What’s makes Simon Stephens’ Sea Wall so extraordinary is not its contemplation of a deity or its visceral creation of images using only words, nor even Andrew Scott’s truly engaging performance as he conversationally winds his way through anecdote and allegory (though all these are crucial to its success). No, what makes it such a knock-out is the gut-punching way in which the narrative slowly and informally builds up to one particular moment before knocking you backwards. To see such an intimate and simple show on a National Theatre stage (this production, in association with Paines Plough, is presented in the temporary Shed space) is an achievement in itself; the fact the piece itself is also a complete triumph should be shouted from the theatre’s red-panelled rooftop.
The monologue, which premièred in 2008 at the Bush Theatre and has been revived countless times the world over, discusses the relationship between the speaker (Alex) and his father-in-law on a trip to France with his wife and daughter. A central theme is Alex’s inability to comprehend why anyone would believe in God, and the argument between him and his wife’s father around this point forms a large part of the play’s intellectual clout. More important than this, however, is the way in which the monologue builds a relationship with its audience, laughing at itself so that we completely invest in Alex, making the tragedy feel all the more heartbreaking.
Scott’s performance is a masterclass in simple but emotionally complex delivery. Directed by George Perrin, he begins on stage as the audience walks in, smiling and nodding at us. The stage holds the remnants of The Hush which was on earlier in the evening, giving a sense of openness and scratch-i-ness, placing the theatrical act at the centre of the piece. The doors close, but the house lights don’t go down, and he begins chatting conversationally, seemingly as Andrew Scott. The barrier here between character and performer is difficult to discern; instead, it slowly builds just as the text does, so that the point when one becomes the other is impossible to pinpoint.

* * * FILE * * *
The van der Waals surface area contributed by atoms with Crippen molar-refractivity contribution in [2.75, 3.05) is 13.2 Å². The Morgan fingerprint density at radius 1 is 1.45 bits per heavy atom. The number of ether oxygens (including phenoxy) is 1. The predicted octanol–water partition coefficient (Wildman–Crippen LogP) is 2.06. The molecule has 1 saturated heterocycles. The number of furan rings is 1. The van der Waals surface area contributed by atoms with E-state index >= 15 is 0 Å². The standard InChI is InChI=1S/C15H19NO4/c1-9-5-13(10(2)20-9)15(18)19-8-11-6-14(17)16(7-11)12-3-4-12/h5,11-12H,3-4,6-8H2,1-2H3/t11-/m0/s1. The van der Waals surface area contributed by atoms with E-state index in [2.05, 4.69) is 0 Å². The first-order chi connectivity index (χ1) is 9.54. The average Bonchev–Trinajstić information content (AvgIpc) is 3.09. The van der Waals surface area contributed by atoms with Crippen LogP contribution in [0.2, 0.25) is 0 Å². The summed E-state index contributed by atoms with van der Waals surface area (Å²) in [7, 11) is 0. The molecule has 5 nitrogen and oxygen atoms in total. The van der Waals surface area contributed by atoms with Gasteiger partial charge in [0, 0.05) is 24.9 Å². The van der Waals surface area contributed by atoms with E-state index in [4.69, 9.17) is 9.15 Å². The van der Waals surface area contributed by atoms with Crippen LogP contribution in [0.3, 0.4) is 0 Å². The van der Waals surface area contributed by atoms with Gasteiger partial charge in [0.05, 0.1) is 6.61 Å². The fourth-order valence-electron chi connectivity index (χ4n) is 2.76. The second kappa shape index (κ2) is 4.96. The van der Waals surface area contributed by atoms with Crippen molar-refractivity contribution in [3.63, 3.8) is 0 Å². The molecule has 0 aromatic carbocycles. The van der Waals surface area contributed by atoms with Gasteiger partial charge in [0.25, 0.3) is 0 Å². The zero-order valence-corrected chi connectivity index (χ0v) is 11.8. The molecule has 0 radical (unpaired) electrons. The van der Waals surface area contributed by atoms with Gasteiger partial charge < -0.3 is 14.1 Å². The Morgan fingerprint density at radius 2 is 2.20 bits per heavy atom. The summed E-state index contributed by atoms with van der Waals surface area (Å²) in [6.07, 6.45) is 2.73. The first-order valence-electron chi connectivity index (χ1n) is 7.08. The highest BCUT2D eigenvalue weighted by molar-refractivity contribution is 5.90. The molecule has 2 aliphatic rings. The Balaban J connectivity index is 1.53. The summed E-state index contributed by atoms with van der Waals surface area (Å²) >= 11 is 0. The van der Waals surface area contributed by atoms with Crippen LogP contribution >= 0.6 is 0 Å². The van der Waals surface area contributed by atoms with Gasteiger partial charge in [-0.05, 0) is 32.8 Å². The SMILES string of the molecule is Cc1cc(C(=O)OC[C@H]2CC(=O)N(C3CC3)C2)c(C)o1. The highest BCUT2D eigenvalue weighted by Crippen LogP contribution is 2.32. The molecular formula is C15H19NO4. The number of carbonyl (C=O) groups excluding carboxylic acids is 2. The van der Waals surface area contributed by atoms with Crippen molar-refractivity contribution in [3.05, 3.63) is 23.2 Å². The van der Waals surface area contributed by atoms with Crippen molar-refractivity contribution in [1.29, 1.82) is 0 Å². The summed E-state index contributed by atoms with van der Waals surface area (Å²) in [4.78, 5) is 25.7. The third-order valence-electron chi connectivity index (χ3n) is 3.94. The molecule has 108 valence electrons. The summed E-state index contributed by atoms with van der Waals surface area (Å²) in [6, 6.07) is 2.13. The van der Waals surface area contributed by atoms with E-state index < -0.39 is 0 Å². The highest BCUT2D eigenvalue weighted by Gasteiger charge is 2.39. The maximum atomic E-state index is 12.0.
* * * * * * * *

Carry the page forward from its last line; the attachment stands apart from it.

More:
This makes the performance all the more startling, as lines are delivered with complete sincerity and Scott reacts to the giggles and exclamations from audience members. At one point, he points out that he has a “hole going right through” him. He doesn’t, of course. But we can see it anyway.
Herein lies the genius of Stephens’ text, which evokes images so vividly that even with a bare stage in front of us we have no trouble creating them in our mind’s eye. The titular image – that of a ‘sea wall’, where the ocean floor drops suddenly a good way out from the beach – is described with such clarity and emotion that we find ourselves just as floored as Alex by the idea of it. These sorts of moments are sprinkled throughout, and then used to devastating effect towards the end of the piece’s 35-minute running time.
This is a production that even devotees of last year’s filmed version of the play need to see. After experiencing the piece as a live event in a room full of people, it becomes difficult to understand how you experienced it alone on a screen; one of the major reasons this works so successfully is its relationship with its audience, keenly aware that they are in the room and that this is an act of sharing for the man in front of us. Like the film, the moments of brutality come through clearly, but its the moments of collective laughter which come before which give Sea Wall its shattering humanity.